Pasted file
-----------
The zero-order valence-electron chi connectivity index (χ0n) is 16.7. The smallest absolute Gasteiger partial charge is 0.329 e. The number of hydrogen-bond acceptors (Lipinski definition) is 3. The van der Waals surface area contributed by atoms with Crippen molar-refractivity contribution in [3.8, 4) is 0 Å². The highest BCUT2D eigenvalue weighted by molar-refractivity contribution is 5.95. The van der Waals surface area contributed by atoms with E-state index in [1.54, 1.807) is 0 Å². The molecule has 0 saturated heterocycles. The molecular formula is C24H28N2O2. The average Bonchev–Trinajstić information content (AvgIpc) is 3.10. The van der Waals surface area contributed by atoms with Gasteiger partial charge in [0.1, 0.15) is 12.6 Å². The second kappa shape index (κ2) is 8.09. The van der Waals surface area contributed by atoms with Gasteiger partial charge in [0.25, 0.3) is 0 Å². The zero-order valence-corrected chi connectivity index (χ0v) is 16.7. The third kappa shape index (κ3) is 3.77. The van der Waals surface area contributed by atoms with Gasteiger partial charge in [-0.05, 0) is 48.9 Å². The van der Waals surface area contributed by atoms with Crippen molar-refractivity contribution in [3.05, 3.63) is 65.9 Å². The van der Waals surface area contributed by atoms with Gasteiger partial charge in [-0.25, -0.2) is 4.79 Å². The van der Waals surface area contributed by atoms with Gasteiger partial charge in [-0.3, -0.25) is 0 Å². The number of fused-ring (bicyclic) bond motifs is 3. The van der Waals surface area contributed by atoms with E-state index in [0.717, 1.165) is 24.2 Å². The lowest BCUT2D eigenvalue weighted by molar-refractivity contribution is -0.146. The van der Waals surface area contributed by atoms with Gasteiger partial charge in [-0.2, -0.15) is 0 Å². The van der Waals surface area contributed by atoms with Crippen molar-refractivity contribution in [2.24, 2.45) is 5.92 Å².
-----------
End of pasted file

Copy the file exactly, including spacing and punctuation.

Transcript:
The zero-order valence-electron chi connectivity index (χ0n) is 16.7. The smallest absolute Gasteiger partial charge is 0.329 e. The number of hydrogen-bond acceptors (Lipinski definition) is 3. The van der Waals surface area contributed by atoms with Crippen molar-refractivity contribution in [3.8, 4) is 0 Å². The highest BCUT2D eigenvalue weighted by molar-refractivity contribution is 5.95. The van der Waals surface area contributed by atoms with E-state index in [1.54, 1.807) is 0 Å². The molecule has 0 saturated heterocycles. The molecular formula is C24H28N2O2. The average Bonchev–Trinajstić information content (AvgIpc) is 3.10. The van der Waals surface area contributed by atoms with Gasteiger partial charge in [0.1, 0.15) is 12.6 Å². The second kappa shape index (κ2) is 8.09. The van der Waals surface area contributed by atoms with Gasteiger partial charge in [0.25, 0.3) is 0 Å². The zero-order valence-corrected chi connectivity index (χ0v) is 16.7. The third kappa shape index (κ3) is 3.77. The van der Waals surface area contributed by atoms with Gasteiger partial charge in [-0.05, 0) is 48.9 Å². The van der Waals surface area contributed by atoms with Crippen molar-refractivity contribution in [3.05, 3.63) is 65.9 Å². The van der Waals surface area contributed by atoms with Gasteiger partial charge in [-0.25, -0.2) is 4.79 Å². The van der Waals surface area contributed by atoms with Gasteiger partial charge in [-0.3, -0.25) is 0 Å². The number of fused-ring (bicyclic) bond motifs is 3. The van der Waals surface area contributed by atoms with E-state index in [0.717, 1.165) is 24.2 Å². The lowest BCUT2D eigenvalue weighted by molar-refractivity contribution is -0.146. The van der Waals surface area contributed by atoms with Gasteiger partial charge in [-0.2, -0.15) is 0 Å². The van der Waals surface area contributed by atoms with Crippen molar-refractivity contribution in [2.24, 2.45) is 5.92 Å².